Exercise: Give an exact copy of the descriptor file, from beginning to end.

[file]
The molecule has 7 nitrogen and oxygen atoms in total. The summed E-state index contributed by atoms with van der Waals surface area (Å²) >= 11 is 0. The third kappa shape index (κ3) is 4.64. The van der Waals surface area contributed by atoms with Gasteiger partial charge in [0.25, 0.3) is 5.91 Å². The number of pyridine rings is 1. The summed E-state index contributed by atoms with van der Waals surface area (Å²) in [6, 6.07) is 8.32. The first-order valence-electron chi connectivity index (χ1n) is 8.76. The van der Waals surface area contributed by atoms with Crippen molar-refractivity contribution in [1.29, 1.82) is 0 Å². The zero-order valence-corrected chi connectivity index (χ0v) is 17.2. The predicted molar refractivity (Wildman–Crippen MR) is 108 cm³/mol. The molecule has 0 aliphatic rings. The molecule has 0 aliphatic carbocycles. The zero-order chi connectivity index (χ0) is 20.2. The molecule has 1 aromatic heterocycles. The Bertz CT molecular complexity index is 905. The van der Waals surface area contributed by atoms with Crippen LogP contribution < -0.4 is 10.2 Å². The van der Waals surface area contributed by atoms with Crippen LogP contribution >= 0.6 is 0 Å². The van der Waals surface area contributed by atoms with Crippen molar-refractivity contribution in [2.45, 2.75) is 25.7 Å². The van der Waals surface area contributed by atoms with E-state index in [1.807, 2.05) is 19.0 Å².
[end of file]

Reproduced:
The molecule has 7 nitrogen and oxygen atoms in total. The summed E-state index contributed by atoms with van der Waals surface area (Å²) >= 11 is 0. The third kappa shape index (κ3) is 4.64. The van der Waals surface area contributed by atoms with Gasteiger partial charge in [0.25, 0.3) is 5.91 Å². The number of pyridine rings is 1. The summed E-state index contributed by atoms with van der Waals surface area (Å²) in [6, 6.07) is 8.32. The first-order valence-electron chi connectivity index (χ1n) is 8.76. The van der Waals surface area contributed by atoms with Crippen molar-refractivity contribution in [1.29, 1.82) is 0 Å². The zero-order valence-corrected chi connectivity index (χ0v) is 17.2. The predicted molar refractivity (Wildman–Crippen MR) is 108 cm³/mol. The molecule has 0 aliphatic rings. The molecule has 0 aliphatic carbocycles. The zero-order chi connectivity index (χ0) is 20.2. The molecule has 1 aromatic heterocycles. The Bertz CT molecular complexity index is 905. The van der Waals surface area contributed by atoms with Crippen LogP contribution < -0.4 is 10.2 Å². The van der Waals surface area contributed by atoms with Crippen LogP contribution >= 0.6 is 0 Å². The van der Waals surface area contributed by atoms with Crippen molar-refractivity contribution in [2.45, 2.75) is 25.7 Å². The van der Waals surface area contributed by atoms with E-state index in [1.807, 2.05) is 19.0 Å².